Keeping Kids Safe: Building Trauma-Informed Communities

Adverse Childhood Experiences (ACEs) is the term given to describe abuse, neglect, and other traumatic experiences that occur to individuals under the age of 18. The landmark CDC-Kaiser Permanente ACE Study examined the relationships between adverse experiences during childhood and reduced health and well-being later in life. The study found a person’s risk for long-term health complications increases as the ACE score increases.

Adults with an ACE Score of 4 or more are:

  • 12.2 times more likely to have attempted SUICIDE
  • 7.4 times as likely to consider themselves ALCOHOLIC
  • 5.5 times as likely to report missing 14 or more days of work in a month due to mental illness.
  • 4.7 times as likely to have used ILLICIT DRUGS

Compared to adults with an ACE Score of zero.

The Center for Disease Control estimates the national, lifetime costs associated with child maltreatment at $124 billion, with the largest areas of cost in health care and in lost productivity.

While the statistics are harrowing, South Dakotans can use education and prevention efforts to help stop the cycles of abuse and to foster resiliency for those with high ACE scores. We are pleased to announce that Children's Home Society of South Dakota and the Center for the Prevention of Child Maltreatment at USD have joined together to develop the ACE and Resiliency Fellowship Training Program in South Dakota.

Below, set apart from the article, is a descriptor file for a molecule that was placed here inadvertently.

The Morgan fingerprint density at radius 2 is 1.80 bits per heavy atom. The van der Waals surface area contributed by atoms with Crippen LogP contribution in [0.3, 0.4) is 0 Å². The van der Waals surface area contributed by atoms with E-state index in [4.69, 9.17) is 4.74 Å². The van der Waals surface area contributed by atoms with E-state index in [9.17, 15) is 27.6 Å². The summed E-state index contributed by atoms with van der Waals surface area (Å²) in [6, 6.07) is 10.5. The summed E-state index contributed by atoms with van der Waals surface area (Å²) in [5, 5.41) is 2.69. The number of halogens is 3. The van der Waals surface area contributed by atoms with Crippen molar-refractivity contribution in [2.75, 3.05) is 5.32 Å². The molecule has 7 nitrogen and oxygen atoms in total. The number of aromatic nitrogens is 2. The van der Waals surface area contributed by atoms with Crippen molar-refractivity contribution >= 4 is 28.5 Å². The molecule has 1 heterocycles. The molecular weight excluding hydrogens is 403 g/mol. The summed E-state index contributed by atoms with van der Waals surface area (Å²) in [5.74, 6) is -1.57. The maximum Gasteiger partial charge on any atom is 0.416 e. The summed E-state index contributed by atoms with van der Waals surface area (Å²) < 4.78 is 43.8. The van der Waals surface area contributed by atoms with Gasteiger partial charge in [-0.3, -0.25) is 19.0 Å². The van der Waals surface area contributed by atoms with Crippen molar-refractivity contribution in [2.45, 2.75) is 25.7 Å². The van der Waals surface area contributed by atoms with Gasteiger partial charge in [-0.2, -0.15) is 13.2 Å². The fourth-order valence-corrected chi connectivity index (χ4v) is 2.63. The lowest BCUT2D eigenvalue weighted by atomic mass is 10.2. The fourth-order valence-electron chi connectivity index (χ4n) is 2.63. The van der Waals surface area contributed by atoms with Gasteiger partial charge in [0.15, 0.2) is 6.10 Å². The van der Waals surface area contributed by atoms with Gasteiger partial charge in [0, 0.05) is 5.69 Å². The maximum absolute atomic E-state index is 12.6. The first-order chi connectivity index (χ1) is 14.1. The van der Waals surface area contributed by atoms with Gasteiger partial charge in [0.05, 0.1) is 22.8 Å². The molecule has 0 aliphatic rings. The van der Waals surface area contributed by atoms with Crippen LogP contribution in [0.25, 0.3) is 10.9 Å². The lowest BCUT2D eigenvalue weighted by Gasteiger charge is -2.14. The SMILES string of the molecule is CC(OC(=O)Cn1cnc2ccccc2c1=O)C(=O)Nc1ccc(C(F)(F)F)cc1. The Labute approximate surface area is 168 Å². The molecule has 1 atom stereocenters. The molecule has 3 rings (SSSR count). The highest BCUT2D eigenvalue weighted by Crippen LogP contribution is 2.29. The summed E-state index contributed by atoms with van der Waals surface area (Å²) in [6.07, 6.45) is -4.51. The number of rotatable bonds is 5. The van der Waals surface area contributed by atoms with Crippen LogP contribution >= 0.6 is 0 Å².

For two days, twenty-five ACE and Resiliency Fellows from across South Dakota trained directly with Dr. Robert Anda, Laura Porter, and Kathy Adams. ACE Fellows learned about the impacts of trauma, the ACE study, and how to support positive change within a community. ACE Fellows now have the tools needed to bring ACEs training into our communities.

Through ACE and Resiliency Fellows, we are excited to offer ACE training to our communities South Dakota. Training is offered at no cost and can be customize based on the demographics of your community group and the amount of time available. If you interact with humans, you need ACEs training!

Click HERE to learn more or to schedule a training in your community!